In the early ‘70s, while women were already playing cricket in England, Australia, and New Zealand, the sport remained male-dominated sport in India.
A man named Mahendra Kumar Sharma, however, would change the course of history and make it more accessible to Indian women.
Sharma used to organise softball and handball tournaments for school and college girls in Lucknow.
Author Suprita Das noted that he saw no reason to deny girls the opportunity to play the sport, and was also keen on starting a cricket association for women in India.
Before Sharma’s efforts, there was just one women’s cricket club in Bombay — the ‘Albees Cricket Club’.
In the quest to start his own club, Sharma went around in a rickshaw, a few miles from Lucknow, with a microphone, shouting, “Kanyaon ki cricket hogi, zaroor aaiye (There will be cricket played by girls, do come).”
This was possibly one of the first-ever cricket matches played by women in India.
Seeing the enthusiasm of the players, Sharma, who was just in his twenties at the time, decided to form the first association for women’s cricket in India.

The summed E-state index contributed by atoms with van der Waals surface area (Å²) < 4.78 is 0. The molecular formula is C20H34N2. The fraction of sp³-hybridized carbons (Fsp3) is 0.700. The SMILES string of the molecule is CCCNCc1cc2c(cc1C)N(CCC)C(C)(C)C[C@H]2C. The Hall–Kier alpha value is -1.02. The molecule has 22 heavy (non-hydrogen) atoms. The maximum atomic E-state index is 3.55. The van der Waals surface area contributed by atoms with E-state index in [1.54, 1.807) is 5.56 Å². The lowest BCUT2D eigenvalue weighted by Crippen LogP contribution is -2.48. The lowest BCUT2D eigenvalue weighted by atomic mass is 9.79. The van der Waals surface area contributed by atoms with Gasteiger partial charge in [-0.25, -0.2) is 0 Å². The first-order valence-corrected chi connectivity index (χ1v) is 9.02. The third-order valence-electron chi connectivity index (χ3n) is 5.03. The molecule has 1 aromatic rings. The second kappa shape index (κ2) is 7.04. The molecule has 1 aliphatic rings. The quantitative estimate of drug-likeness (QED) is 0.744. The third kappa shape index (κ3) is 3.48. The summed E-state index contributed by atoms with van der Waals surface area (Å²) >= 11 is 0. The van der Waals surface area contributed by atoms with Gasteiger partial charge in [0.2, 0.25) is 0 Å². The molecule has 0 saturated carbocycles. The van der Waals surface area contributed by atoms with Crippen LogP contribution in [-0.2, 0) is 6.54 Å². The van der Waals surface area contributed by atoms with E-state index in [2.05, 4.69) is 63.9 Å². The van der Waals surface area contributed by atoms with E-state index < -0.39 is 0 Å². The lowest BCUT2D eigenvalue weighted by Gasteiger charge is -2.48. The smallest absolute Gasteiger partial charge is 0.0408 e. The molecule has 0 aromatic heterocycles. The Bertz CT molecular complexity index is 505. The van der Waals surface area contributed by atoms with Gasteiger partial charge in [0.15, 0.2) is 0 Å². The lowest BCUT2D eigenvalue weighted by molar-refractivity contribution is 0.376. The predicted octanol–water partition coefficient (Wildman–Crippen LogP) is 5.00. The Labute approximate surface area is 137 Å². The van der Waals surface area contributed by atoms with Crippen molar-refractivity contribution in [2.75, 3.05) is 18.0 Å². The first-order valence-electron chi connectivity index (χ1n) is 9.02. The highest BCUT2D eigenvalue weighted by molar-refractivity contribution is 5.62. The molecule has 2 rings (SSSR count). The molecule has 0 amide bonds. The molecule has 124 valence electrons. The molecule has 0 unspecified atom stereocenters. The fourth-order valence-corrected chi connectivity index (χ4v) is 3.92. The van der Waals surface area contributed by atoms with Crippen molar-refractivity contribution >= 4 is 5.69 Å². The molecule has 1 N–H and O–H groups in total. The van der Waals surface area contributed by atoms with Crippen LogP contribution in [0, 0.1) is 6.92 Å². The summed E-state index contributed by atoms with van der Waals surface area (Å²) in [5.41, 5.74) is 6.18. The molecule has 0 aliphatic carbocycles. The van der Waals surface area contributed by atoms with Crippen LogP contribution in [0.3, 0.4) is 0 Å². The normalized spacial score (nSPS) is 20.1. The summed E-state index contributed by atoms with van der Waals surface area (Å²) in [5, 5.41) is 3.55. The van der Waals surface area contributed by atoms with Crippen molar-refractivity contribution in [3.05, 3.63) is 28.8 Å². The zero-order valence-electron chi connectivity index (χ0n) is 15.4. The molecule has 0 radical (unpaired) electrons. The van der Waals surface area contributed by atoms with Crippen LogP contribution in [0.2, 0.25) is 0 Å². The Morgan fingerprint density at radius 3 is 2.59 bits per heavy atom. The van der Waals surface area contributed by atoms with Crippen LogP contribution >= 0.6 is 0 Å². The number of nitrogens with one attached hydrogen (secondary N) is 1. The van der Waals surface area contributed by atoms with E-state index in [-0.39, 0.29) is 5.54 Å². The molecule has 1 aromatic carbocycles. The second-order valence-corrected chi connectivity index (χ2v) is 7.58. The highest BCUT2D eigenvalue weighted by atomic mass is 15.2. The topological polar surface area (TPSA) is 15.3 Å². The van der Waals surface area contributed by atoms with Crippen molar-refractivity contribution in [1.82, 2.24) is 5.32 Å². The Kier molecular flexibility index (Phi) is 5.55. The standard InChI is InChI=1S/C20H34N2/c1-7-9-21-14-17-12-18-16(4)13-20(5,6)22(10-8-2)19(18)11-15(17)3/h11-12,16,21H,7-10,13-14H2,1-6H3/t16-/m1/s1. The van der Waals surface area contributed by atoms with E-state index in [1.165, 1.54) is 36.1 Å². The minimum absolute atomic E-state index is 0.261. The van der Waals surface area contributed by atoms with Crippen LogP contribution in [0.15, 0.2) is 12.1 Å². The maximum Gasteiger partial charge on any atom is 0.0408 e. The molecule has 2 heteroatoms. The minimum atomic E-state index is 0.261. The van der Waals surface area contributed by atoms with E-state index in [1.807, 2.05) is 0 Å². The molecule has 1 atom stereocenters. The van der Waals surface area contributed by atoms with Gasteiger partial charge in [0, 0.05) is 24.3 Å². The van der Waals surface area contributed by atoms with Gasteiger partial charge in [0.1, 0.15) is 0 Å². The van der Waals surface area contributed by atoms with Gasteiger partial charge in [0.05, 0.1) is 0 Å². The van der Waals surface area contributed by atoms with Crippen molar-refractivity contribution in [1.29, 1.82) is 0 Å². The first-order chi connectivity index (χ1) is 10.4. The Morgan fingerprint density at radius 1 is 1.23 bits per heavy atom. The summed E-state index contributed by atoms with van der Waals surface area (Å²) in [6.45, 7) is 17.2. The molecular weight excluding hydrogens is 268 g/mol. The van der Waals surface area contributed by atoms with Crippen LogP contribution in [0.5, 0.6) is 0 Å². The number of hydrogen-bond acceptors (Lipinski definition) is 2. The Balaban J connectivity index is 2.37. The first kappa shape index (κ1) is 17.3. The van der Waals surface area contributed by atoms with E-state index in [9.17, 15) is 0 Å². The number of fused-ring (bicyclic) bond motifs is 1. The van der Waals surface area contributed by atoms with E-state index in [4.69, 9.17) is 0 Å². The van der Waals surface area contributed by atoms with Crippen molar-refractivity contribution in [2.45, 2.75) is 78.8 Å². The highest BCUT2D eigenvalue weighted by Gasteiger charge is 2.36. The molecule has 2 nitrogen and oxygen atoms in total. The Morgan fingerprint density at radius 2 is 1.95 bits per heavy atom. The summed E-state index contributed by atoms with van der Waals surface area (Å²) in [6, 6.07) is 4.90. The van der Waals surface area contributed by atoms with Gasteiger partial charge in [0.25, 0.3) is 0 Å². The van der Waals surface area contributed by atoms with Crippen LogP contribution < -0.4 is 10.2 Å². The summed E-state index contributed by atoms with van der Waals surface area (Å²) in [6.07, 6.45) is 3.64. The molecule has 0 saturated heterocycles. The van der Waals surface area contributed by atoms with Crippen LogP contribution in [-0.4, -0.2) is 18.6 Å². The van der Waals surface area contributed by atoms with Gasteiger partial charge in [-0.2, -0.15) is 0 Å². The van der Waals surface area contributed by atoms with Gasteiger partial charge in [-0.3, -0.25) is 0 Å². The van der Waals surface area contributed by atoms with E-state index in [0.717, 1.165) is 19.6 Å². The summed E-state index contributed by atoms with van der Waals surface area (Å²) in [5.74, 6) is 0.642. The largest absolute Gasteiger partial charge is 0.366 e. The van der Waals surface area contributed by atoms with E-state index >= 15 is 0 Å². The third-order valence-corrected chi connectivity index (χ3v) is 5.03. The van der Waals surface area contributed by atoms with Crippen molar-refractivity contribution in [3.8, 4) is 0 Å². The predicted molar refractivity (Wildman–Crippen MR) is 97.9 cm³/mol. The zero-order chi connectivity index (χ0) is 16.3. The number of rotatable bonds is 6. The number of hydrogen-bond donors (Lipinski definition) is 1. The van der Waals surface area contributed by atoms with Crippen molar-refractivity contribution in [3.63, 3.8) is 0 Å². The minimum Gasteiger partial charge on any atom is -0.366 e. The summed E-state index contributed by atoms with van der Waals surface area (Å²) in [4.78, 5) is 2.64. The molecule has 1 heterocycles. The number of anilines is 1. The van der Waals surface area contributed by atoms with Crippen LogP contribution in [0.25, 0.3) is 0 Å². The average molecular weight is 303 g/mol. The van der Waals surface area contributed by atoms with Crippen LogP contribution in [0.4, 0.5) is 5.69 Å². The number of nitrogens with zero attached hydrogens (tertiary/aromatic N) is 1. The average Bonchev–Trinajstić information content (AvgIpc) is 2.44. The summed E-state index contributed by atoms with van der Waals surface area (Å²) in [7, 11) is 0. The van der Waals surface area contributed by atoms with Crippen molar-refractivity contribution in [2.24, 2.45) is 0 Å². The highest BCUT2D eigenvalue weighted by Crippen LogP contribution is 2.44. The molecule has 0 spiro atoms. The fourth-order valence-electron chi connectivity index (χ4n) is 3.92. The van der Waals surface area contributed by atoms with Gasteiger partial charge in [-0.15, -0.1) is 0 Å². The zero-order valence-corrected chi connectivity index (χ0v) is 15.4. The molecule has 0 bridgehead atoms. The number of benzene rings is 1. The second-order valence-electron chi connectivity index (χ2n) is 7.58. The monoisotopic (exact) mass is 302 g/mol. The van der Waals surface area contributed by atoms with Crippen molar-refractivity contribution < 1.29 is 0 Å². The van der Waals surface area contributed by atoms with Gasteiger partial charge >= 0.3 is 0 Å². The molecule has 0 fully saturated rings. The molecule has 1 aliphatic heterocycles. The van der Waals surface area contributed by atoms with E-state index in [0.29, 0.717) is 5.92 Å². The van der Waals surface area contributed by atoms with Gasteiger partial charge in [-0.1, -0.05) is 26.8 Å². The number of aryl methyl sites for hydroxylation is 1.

It was named the Women’s Cricket Association of India (WCAI) and registered under the Societies Act of Lucknow in 1973 under the Presidentship of Begum Hamida Habibullah.
He also conducted the first women’s interstate, national-level tournament in Pune in April 1973.
But history was truly made when India played its first international match in February 1975 when the Australian under-25 team toured India.
The following year, the senior women’s team played their first international match against West Indies.
The Women in Blue hosted and played their first World Cup in 1978. Since then, India has reached the final of the Women’s World Cup in 2005 and 2017.
Despite all the accolades for the team and players, Sharma has not been recognised for his efforts, much less for creating legendary cricketers. “But for Sharma, women’s cricket would not have taken off the way it did in India,” noted former cricketer Shubhangi Kulkarni.